20 April 2002
The Times of India
Why UK’s report worries Delhi
TIMES NEWS NETWORK
New Delhi: The Vajpayee government is worried a scathing report on the Gujarat riots prepared by the British High Commission here might form the basis for British courts to indict chief minister Narendra Modi for ‘complicity’ in the killing of three British Muslims near Ahmedabad in early March — and possibly even genocide.
‘‘we presume the British government will fight any such move, just as it opposed the idea of extraditing Pinochet,’’ said an official, referring to the year-long legal battle by human rights activists to have the former Chilean dictator sent to Spain to face trial. ‘‘But if the victims’ family members move the courts in Britain, there is no telling what might happen’’.
British law allows for jurisdiction when crimes are committed against citizens overseas. and since a similar provision was explicitly introduced into the Indian statute book via the new Prevention of Terrorism Act, India would be hard put to invoke national sovereignty if a British court were to make an extradition request.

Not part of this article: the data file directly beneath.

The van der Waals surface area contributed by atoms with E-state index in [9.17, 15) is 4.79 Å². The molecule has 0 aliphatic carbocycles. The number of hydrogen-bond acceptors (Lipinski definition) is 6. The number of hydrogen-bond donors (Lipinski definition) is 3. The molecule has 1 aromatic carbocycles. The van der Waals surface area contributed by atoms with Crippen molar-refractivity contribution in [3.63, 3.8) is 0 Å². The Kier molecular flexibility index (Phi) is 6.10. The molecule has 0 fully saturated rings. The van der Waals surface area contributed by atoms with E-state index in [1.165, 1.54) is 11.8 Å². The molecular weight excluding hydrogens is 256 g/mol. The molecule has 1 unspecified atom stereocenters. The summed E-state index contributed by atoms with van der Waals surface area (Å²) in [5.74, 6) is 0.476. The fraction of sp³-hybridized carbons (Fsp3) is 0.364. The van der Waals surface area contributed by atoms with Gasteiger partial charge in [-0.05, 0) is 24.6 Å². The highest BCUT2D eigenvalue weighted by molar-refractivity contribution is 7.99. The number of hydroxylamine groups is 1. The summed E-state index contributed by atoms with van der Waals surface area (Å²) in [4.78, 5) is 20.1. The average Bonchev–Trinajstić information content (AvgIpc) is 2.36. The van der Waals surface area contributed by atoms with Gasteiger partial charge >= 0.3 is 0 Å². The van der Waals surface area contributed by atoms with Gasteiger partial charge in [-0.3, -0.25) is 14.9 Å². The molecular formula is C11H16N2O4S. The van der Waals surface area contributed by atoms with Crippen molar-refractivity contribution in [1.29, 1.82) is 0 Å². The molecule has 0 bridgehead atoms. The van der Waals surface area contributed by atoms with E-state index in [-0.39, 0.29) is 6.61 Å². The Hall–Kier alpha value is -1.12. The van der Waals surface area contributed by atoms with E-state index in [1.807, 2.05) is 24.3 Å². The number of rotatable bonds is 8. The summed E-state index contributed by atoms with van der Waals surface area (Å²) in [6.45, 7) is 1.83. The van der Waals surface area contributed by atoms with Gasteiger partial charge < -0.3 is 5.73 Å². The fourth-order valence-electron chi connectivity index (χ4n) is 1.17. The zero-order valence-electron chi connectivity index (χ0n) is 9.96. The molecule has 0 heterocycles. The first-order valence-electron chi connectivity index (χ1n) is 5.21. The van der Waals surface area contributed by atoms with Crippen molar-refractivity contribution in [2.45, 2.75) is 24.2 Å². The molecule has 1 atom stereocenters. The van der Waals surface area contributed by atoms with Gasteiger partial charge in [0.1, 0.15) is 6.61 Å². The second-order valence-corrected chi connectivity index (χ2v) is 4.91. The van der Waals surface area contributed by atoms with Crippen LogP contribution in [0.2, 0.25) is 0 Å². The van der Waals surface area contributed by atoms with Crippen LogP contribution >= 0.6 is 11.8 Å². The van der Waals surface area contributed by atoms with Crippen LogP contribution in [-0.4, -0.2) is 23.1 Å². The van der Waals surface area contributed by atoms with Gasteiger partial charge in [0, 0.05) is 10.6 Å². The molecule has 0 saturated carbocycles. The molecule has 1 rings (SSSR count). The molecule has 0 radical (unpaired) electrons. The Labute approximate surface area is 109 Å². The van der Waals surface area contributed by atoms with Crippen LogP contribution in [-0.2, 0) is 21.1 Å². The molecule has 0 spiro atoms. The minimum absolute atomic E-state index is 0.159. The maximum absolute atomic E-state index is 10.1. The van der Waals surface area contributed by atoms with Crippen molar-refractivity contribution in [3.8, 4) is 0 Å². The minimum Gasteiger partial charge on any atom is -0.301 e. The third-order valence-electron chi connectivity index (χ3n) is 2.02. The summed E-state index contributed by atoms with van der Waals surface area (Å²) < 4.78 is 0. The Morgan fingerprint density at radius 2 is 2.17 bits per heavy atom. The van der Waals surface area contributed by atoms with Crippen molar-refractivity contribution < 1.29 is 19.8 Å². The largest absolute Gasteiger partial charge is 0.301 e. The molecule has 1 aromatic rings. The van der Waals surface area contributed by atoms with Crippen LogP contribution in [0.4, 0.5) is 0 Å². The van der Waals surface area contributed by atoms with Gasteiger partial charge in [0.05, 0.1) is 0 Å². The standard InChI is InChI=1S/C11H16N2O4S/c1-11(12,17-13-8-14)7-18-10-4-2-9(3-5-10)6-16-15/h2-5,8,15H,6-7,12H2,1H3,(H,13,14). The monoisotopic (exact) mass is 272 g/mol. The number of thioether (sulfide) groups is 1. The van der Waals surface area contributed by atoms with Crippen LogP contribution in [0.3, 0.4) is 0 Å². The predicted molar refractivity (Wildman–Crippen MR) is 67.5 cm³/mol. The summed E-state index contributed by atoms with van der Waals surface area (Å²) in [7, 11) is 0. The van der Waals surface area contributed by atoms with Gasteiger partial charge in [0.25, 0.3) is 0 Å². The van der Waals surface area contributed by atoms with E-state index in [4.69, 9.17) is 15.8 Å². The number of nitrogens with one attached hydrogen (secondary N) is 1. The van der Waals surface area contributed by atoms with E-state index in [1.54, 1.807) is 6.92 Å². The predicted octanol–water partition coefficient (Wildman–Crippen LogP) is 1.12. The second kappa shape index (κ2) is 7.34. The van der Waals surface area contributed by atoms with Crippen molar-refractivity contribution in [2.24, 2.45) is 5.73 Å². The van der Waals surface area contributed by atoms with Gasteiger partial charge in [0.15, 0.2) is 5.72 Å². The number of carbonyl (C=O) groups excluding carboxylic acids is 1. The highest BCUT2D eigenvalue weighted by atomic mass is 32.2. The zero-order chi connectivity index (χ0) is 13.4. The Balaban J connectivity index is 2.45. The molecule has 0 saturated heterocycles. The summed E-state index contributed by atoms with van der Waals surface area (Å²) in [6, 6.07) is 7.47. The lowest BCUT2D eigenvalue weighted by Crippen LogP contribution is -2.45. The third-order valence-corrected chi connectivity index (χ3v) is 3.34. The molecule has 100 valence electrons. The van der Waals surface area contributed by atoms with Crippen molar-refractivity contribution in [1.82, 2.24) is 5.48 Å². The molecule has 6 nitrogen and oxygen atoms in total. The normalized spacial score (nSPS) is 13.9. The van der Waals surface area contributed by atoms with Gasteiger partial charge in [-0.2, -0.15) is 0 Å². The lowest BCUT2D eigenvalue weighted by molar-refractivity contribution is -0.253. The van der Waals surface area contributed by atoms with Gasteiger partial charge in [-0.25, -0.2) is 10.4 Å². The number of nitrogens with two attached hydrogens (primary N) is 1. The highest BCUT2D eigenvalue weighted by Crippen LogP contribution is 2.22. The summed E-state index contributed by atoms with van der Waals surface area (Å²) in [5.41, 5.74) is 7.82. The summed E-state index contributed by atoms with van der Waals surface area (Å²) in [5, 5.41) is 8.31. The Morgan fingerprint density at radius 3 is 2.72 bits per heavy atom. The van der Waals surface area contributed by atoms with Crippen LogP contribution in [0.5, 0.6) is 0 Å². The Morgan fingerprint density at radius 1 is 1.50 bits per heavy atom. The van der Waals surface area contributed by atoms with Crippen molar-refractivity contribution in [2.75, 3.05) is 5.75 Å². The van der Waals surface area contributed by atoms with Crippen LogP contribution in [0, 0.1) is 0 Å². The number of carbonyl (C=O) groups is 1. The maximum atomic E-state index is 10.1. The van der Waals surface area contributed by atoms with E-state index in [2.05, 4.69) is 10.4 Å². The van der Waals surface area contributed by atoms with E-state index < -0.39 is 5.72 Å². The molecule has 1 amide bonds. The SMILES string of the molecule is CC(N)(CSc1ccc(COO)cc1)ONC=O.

The Times of India has learned that at least two human rights organisations and several Indian lawyers in the UK are ‘‘actively examining’’ the possibility of moving the British courts against Modi and senior Gujarat officials for their alleged ‘‘role’’ in the killing. ‘‘Based on all that has emerged’’ said one London-based Indian lawyer, ‘‘a strong case can be made out on the complicity of the State’s leadership.’’ She said reports of senior Gujarat ministers taking over Police Control Rooms and preventing officers from saving lives ‘‘will help establish the chain of command right to the top’’.
What apparently has the Vajpayee government worried is that the British High Commission report also seems to support the charge that the riots were planned and that the police connived with the killers. Any British court which takes up the case is likely to subpoena the report and use it to put pressure on the Blair government. For the moment, the Blair government is handling the case gingerly. Its main concern seems to be securing adequate monetary compensation for its murdered citizens.